Linux 5.13 To Allow Zstd Compressed Modules, Zstd Update Pending With Faster Performance
Written by Michael Larabel in Linux Kernel on 3 May 2021 at 11:35 AM EDT. 17 Comments
Adding to the variety of places where the Linux kernel supports making use of Zstd compression, kernel modules moving forward can now enjoy size reductions with Zstd.

Linux already supports optional Gzip and XZ compression of kernel modules while beginning with Linux 5.13 there is support added for Zstd. In user-space, KMOD 28 already supports dealing with Zstd-compressed modules. The compressed modules are suffixed .ko.zst.

The support for Zstd compressed kernel modules was sent in as part of the Kbuild updates for the Linux 5.13 merge window. The Kbuild updates also include more LLVM Clang compiler handling work and other alterations, including an indicator whether the kernel was built with link-time optimizations (LTO).

Separate from the Kbuild updates and likely for post-5.13, there is renewed work on getting the latest Zstd code within the kernel updated against the upstream state. These patches get the Zstd code in the kernel updated against the latest upstream code, which is much newer than the current Zstd 1.3.1 derived code in the kernel. The Zstd kernel code is now generated automatically from the upstream Zstd code. With this pending Zstd code update for the kernel, Btrfs with Zstd compression is 5~15% faster, SquashFS decompression is ~15% faster, F2FS Zstd is 3~20% faster, kernel Zstd decompression is 35% faster, Zram decompression and read is 30% faster, and initramfs Zstd compression is around 5% faster. Plus there are bug fixes and other improvements in re-basing the kernel's Zstd code-base.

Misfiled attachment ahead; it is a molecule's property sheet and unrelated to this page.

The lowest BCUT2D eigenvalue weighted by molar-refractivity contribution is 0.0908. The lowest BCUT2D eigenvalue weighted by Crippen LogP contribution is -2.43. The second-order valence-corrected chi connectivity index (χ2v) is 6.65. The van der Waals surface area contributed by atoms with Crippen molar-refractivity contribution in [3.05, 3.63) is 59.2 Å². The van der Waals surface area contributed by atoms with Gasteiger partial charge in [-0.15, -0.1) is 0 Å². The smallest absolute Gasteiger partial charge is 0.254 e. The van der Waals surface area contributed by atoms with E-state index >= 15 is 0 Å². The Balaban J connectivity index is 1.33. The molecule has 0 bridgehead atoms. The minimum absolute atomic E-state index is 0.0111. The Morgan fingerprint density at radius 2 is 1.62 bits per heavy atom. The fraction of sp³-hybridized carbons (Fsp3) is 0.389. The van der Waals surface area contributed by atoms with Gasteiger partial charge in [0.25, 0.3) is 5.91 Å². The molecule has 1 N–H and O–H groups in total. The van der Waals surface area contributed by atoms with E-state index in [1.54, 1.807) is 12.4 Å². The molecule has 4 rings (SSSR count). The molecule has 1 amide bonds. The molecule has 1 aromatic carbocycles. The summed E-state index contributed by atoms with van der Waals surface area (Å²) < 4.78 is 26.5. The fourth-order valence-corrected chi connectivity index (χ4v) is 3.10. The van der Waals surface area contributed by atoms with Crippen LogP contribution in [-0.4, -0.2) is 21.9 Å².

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Michael Larabel is the principal author of and founded the site in 2004 with a focus on enriching the Linux hardware experience. Michael has written more than 20,000 articles covering the state of Linux hardware support, Linux performance, graphics drivers, and other topics. Michael is also the lead developer of the Phoronix Test Suite, Phoromatic, and automated benchmarking software. He can be followed via Twitter or contacted via

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